As racing becomes an ever harder game from which to profit at conservative level stakes, increasing numbers of punters are trying to devise 'fresh' ways to bet. They are the punters who, by careful study, pick their share of winners but who find it increasingly difficult to grind out a decent profit.

I have advocated for many years that serious punters, or those just serious about winning money should adopt bold 'creative' staking strategies in a bid to cash in on their winners and make a good profit.

It isn't easy, but it can be done, though creative staking can also mean high-risk betting. If you are not prepared to take risks, or use what is known as the 'maximum boldness' approach, then perhaps you should stick to what you are already doing.

In any form of betting, never do something about which you feel uncomfortable, especially where it comes to the money side of things. Always ensure you are 100 per cent satisfied that what you are doing is the right thing for you.

Creative staking calls for the punter to defy the normal precepts of betting, to break the rules, to be more adventurous than the next bloke in the TAB queue. If that means you shoot for target betting, then that's OK. If it means you go for progression staking, then so be it. If it means you use a divisor, as in the famous 6-Point Divisor Plan, then that's fine, too.

All I suggest is that you think carefully about what you do before embarking on a programme that will see you underwriting your staking with cold, hard cash! Treat your betting in a businesslike manner. You will not regret playing reasonably safe in this regard.

But you must decide on a creative approach, whereby your staking puts you in a position to capitalise on your winners to the maximum. If it means using your selections as key quinella or trifecta bankers, then GO FOR IT, and shoot for huge dividends, even if it means just one 'bonza bet' for the day.

When you do go ahead with your staking plan, ensure you maintain efficient and accurate betting records. Few amateur punters do, so they never really know what their financial position might be at any particular time. I suspect that many punters would be rocked if they discovered how poorly their betting had been going over the years! Perhaps this is why they don't like to maintain accounts.

Maximising your 'value' selections in trifectas is one creative way to give a boost to your betting returns. If you come up with a nice 5/1 or 6/1 shot, it's a chance for you to zero in for the kill on the trifecta. Decide on, say, 5 or 6 selections to link with your banker and plough the money on.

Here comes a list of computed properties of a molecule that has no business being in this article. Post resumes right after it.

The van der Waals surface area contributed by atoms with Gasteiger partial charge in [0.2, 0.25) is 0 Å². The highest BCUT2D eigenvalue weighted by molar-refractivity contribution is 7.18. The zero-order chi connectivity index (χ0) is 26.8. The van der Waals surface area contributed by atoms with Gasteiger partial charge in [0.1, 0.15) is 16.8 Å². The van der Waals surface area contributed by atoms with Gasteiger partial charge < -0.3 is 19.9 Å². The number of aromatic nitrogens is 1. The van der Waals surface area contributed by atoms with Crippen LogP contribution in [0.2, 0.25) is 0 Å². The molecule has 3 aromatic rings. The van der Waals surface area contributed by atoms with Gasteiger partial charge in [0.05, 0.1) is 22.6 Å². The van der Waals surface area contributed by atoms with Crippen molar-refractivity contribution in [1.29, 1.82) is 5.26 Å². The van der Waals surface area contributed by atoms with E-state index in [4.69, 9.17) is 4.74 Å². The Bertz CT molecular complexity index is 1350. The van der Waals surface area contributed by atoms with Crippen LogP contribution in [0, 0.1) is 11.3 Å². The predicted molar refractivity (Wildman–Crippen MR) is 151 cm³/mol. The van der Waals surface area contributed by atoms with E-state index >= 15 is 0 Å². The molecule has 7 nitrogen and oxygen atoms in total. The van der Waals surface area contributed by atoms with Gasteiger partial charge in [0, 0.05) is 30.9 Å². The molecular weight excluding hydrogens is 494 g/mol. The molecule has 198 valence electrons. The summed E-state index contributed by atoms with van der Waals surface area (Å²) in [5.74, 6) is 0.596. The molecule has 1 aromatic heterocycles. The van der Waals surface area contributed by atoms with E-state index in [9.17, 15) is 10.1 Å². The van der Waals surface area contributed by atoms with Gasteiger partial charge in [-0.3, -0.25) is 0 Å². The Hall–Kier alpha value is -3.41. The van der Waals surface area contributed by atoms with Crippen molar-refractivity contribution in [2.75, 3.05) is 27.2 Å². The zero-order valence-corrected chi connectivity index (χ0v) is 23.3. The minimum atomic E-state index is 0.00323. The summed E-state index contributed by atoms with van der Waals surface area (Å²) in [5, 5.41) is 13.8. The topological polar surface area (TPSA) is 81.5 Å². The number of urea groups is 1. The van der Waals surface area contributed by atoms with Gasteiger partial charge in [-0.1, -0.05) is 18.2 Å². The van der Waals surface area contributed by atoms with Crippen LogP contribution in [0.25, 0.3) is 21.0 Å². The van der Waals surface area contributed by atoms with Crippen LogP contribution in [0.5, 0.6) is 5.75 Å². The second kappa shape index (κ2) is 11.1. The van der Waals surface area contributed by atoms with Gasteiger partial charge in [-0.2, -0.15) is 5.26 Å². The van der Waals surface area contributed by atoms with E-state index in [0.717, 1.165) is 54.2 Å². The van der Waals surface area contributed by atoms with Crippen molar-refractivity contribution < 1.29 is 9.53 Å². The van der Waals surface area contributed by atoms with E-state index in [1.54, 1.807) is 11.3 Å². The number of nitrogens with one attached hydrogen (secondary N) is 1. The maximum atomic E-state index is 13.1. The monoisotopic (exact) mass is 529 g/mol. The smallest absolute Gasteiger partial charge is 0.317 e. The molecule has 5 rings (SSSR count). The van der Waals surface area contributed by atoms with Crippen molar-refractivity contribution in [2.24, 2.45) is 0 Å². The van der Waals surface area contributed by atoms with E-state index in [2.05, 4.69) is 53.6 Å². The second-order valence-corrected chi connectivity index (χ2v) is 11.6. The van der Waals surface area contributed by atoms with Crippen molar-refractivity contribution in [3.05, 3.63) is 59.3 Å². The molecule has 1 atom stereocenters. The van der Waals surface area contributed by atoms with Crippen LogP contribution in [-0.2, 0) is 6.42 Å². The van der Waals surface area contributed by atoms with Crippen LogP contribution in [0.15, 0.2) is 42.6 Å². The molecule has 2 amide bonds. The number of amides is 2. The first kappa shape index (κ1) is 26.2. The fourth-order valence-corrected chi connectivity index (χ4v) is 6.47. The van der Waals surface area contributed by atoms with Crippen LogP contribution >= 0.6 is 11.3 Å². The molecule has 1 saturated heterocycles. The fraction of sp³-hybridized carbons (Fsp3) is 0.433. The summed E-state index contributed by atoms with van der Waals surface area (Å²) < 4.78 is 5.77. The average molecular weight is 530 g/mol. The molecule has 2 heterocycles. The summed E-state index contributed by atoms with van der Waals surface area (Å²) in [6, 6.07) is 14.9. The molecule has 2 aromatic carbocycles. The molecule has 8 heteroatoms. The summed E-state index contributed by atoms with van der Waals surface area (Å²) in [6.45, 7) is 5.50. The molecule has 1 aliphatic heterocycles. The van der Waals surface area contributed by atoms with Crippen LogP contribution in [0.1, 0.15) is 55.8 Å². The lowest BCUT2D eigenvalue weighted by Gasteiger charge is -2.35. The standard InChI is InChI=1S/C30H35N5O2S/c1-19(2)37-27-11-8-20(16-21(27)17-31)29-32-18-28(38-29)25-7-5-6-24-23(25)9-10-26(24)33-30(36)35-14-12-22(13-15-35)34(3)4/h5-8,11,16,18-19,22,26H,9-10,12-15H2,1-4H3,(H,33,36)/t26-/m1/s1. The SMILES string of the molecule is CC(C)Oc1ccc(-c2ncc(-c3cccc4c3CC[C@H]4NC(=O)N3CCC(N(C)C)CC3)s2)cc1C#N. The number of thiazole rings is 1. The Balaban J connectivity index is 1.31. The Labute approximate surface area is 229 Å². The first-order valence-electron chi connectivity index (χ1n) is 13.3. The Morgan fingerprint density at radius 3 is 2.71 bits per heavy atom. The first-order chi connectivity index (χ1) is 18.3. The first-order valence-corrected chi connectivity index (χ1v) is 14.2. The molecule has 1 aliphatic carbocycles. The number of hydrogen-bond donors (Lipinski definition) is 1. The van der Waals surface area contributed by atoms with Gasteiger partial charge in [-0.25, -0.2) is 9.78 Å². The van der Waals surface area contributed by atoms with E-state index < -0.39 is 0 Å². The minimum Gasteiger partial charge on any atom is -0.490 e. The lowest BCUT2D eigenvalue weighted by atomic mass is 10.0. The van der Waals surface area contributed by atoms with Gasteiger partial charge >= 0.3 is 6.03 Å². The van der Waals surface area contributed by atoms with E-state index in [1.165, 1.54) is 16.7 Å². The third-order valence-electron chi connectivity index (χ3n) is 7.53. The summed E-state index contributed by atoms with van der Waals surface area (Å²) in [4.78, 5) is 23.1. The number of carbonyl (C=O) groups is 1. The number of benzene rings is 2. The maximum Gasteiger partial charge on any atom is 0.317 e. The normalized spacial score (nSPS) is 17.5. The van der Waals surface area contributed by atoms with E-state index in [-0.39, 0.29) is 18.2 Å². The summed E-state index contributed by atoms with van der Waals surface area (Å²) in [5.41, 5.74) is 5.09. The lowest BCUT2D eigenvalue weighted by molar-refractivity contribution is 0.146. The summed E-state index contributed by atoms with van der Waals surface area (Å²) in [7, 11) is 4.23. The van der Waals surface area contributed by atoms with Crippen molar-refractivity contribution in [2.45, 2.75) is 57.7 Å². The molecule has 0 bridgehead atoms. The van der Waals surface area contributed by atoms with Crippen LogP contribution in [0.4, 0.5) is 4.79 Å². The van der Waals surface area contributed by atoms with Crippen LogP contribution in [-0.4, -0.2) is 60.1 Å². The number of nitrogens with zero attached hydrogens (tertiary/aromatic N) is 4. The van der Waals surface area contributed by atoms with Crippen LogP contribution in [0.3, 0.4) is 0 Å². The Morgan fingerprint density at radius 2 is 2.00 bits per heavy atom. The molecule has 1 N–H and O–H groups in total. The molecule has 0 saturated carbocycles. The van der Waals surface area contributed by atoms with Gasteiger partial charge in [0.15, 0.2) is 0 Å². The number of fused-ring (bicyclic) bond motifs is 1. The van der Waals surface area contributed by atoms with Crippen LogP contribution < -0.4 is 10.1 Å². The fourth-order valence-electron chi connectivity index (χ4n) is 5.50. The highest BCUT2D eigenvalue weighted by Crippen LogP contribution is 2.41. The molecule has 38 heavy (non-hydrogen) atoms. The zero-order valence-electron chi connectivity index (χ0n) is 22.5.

You should be able to land 2nd and 3rd from half a dozen picks so, if your banker salutes, you stand to collect hundreds of dollars, sometimes thousands, on the trifecta. You simply take the banker to win and the others to run 2nd and 3rd. Also, you can allow for the "fact that your banker might get rolled in a photo-finish: Take the others to win, the banker to run 2nd, and the others to run 3rd.

This is a very straightforward way to go about things. I know a chap in Sydney who conducts his entire betting operation in this manner. He hasn't had a win or place bet for years. "Why bother," he says, "when I can pick up windfall divvies with trifectas."

If you want to grab at the cash in a big way, you could adopt what I call The Triple Crown approach. You select three horses and you bet them in three different ways:

  • You link them in a parlay of three doubles and a treble for both win and place.
  • You bet them according to your assessed price in each race.
  • You use them as part of an ongoing 'double up' from meeting to meeting. In other words, all the bets you have on them are treated as one, and all the returns are reinvested on another three horses in separate races on a following race day.

The parlay has been discussed here in this magazine many times. Suffice to say, your doubles will be A-B, A-C, and B-C, with a treble of ABC. You bet them for a win and for the place. The cost, at 1 unit each, is 8 units. The multiple single bet approach gives you a chance of covering all expenses with one winner. Your bet depends on your assessed price. You use the following staking table:

evens25 9/2 9
6/4 20 5/1 9
2/118 6/1 8
5/2 14 7/1 7
3/1 12 8/1 7
7/2 11 10/1 5
4/1 10 12/1 4